Ice fishing’s winter walleye doldrums? There’s no such thing!

Posted on February 8, 2014

Terry TumaThe late-ice period for walleyes has arrived, and many anglers are asking me what they should use to pursue these fish during the “winter doldrums.” Well, first of all, like the “dogs days” of summer, winter doldrums do not exist. You’d better believe I always fish through the end of the season.

This time of year, if you mark and locate aggressive fish, vertical jigging spoons and Jigging Raps – both tipped with minnow heads – work well. But, as I've said before, never forget to vary your jigging action.

In a tougher or neutral bite scenario, stick with jigheads tipped with whole minnows or minnow heads. Vary the amount of meat you place on a treble tine based on the mood of the fish. Under a negative bite window, which we can encounter any time of year, deploy a bobber system. Have different kinds of live bait available – suckers, shiners, and fatheads. And always remember, you need to change that bait and keep it fresh, active, and alive.

We see people fishing bobbers of all sizes. Don’t forget the important concept of bobber movement. Some guys just plop it down there and forget about it. Move it around the hole; that little bit of occasional movement may produce a bite!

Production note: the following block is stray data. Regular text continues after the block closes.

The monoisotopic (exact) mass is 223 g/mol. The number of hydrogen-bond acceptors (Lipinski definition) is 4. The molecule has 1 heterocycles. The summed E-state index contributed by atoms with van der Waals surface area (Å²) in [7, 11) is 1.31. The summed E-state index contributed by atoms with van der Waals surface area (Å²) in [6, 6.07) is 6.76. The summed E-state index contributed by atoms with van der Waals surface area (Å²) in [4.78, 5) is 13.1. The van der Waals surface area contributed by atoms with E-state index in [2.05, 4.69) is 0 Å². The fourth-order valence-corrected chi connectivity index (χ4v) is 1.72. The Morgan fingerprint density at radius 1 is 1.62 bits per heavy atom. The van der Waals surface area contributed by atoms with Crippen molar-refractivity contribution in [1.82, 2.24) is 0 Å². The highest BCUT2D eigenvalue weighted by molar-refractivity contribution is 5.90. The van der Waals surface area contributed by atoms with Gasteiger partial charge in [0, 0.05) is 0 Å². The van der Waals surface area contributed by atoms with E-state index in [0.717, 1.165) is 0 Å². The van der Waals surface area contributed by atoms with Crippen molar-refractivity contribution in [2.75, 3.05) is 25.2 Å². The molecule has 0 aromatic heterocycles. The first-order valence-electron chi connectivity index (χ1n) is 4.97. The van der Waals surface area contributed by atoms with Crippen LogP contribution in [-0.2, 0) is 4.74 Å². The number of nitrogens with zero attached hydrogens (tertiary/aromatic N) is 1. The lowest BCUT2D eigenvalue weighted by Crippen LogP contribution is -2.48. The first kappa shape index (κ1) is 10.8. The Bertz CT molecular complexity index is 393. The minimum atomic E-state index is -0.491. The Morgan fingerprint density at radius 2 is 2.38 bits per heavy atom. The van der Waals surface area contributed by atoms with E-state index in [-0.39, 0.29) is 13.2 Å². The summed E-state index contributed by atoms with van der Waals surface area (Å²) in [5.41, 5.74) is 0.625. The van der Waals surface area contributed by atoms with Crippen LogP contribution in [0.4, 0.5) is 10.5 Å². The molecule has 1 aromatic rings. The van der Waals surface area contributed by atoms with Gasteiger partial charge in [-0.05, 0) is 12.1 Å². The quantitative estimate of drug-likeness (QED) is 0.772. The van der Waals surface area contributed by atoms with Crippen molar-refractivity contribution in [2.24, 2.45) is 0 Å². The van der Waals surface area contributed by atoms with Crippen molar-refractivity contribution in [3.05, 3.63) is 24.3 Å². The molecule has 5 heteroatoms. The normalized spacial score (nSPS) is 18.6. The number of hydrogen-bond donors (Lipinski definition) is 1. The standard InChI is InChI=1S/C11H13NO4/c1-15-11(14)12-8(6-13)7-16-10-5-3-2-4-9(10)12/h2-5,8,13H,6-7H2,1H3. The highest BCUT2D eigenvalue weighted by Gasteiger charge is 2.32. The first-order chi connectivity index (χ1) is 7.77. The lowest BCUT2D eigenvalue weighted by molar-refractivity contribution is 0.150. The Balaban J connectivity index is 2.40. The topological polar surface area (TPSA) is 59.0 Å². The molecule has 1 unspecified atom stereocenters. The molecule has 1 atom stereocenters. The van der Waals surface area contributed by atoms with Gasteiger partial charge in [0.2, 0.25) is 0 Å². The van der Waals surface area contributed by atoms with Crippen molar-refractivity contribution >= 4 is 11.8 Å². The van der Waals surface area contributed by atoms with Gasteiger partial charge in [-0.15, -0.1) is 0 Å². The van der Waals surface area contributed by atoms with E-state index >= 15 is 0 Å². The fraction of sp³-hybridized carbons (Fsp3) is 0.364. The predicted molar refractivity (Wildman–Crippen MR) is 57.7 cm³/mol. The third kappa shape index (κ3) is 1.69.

Walleye locations really begin to vary during this transition season. You can drop down deep – 30 to 40 feet is not uncommon. In other lakes, walleyes may be shallow, thanks to transitioning food sources or fishing pressure.

Finally, people often ask me “how should I jig?” If you’re marking fish with your flasher or graph, work with the jigging action. You’ll see walleyes and whether or not you’re spooking fish. If you’re getting no response, you’re doing something wrong and need to change it up.

Snow cover and ice means the witching hour is changing rapidly as the days lengthen. For walleyes, those prime, low-light conditions are earlier, so you can have a delayed bite in morning and an earlier bite in afternoon. Even in winter, walleyes aren’t always 6 inches off the bottom!